Developing Pandemic Resiliency within the Financial Services Industry

By Nadir Ali, CEO, Inpixon

The world has changed forever, and the impact of COVID-19 has become particularly visible across the finance industry. As evidenced by the loss of 20.6 million jobs since mid-March, the unemployment rate reaching 14.7% — a level not seen since the Great Depression — and consumer spending dropping by 13.6% in April, it is clear that COVID-19 is taking an unprecedented toll on the overall economy. In these times of turbulence and trepidation, there has never before been greater urgency for the finance industry to innovate and embrace digital transformation initiatives.

Banking on a global scale is beginning to shift in ways that one might consider overdue as the sector is set to face a variety of complex issues in the wake of COVID-19. While the economic impact of the pandemic thus far can be considered quite similar to that of the 2007-2008 global financial crisis, the root cause and implications are vastly different. COVID-19 has shown itself to be a threat to both lives and livelihoods as public health and the economy both suffer in the face of large-scale unemployment and lower consumer spending.

It is in this space, however, that COVID-19 has become the unlikely catalyst for digital transformation, and it is in adversity that we find opportunities to innovate and thrive. Despite the many voices sounding alarms, the finance sector is fully capable of surviving and coming out stronger in the future if it seizes this opportunity to innovate. Embracing indoor intelligence and the Internet of Things (IoT), particularly contact tracing and physical distancing technology, stands out as a critical initiative for financial institutions to address some of their key challenges.

Helping organizations build employee confidence and bring their people back to work safely is integral to getting the economy moving again. To that end, contact tracing is one of the initiatives that shows promise for helping to ease the strain on many industries, including the finance sector. As workplaces around the world begin to reopen, organizations are exploring ways to prevent future flare-ups and keep employees safe and healthy in the long term. There may be times where social distancing and workplace cleaning processes are unable to prevent someone in an office from getting sick. If that should happen, it’s important for the organization to be able to activate contact tracing protocols in order to try prevent further spread.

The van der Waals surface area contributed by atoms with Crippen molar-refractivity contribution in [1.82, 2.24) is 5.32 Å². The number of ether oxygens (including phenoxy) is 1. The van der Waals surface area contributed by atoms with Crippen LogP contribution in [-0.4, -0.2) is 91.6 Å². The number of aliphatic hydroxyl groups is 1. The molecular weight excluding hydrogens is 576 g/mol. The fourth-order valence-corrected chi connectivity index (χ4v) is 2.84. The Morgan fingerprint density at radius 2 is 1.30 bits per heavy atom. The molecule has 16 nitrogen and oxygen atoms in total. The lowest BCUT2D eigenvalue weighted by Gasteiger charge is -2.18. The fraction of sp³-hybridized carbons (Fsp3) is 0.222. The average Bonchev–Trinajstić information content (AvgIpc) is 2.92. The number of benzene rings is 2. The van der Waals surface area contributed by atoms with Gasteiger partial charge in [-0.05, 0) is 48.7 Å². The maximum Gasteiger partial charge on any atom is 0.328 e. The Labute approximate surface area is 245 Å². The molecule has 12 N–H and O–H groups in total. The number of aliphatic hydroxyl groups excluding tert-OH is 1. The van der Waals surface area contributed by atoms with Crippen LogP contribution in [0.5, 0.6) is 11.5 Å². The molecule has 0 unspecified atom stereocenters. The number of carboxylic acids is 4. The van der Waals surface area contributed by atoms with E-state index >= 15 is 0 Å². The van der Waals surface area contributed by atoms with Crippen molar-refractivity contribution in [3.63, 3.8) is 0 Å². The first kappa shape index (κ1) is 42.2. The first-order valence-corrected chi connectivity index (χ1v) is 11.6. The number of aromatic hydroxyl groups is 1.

Contact tracing helps organizations to make their workplaces safer spaces by capturing the movement of visitors and employees within buildings. These organizations are then able to leverage this data to identify areas where infected individuals previously visited in order to perform targeted cleaning or to notify others that may have been exposed. This data-oriented, digital contact tracing mitigates many of the inherent flaws with traditional contact tracing interviews, which rely heavily on memory and are subject to human error. Being able to identify someone’s movements throughout a building over a predetermined prior time period would greatly help support that process, and speed up the contact tracing process dramatically.

Contact tracing can be an important component of the finance industry’s digital transformation. The technological foundations that power workplace readiness solutions like contact tracing for corporate offices will undoubtedly have lasting benefits for public health and indoor experiences. The same location-aware technologies that are primed to help keep people safe and support workplace readiness initiatives lay the groundwork for other smart building solutions down the road, kickstarting global transformation across an industry in turmoil.

Indoor intelligence can also enable businesses to monitor social distancing compliance and to measure occupancy rates and overcrowding. These technology solutions, designed to help keep people safe, will also invariably improve workplace operations, employee experiences and retention rates, and most importantly, get people back to work in a safe and sustainable manner. Managing spread in the workplace helps manage it in the community.

As an industry that typically employs 6.3 million Americans, the magnitude of the decisions made by the financial sector is immense. In choosing to adopt workplace readiness technology, starting with digital contact tracing, the sector may not only come out of this crisis stronger than before but also will set the standard for workplace safety and digital transformation.

Nadir Ali is CEO of Inpixon (inpixon.com, Nasdaq:INPX). Inpixon provides a suite of Workplace Readiness(™) tools as part of its Indoor Intelligence(™) Platform.

The views and opinions expressed herein are the views and opinions of the author and do not necessarily reflect those of Nasdaq, Inc.

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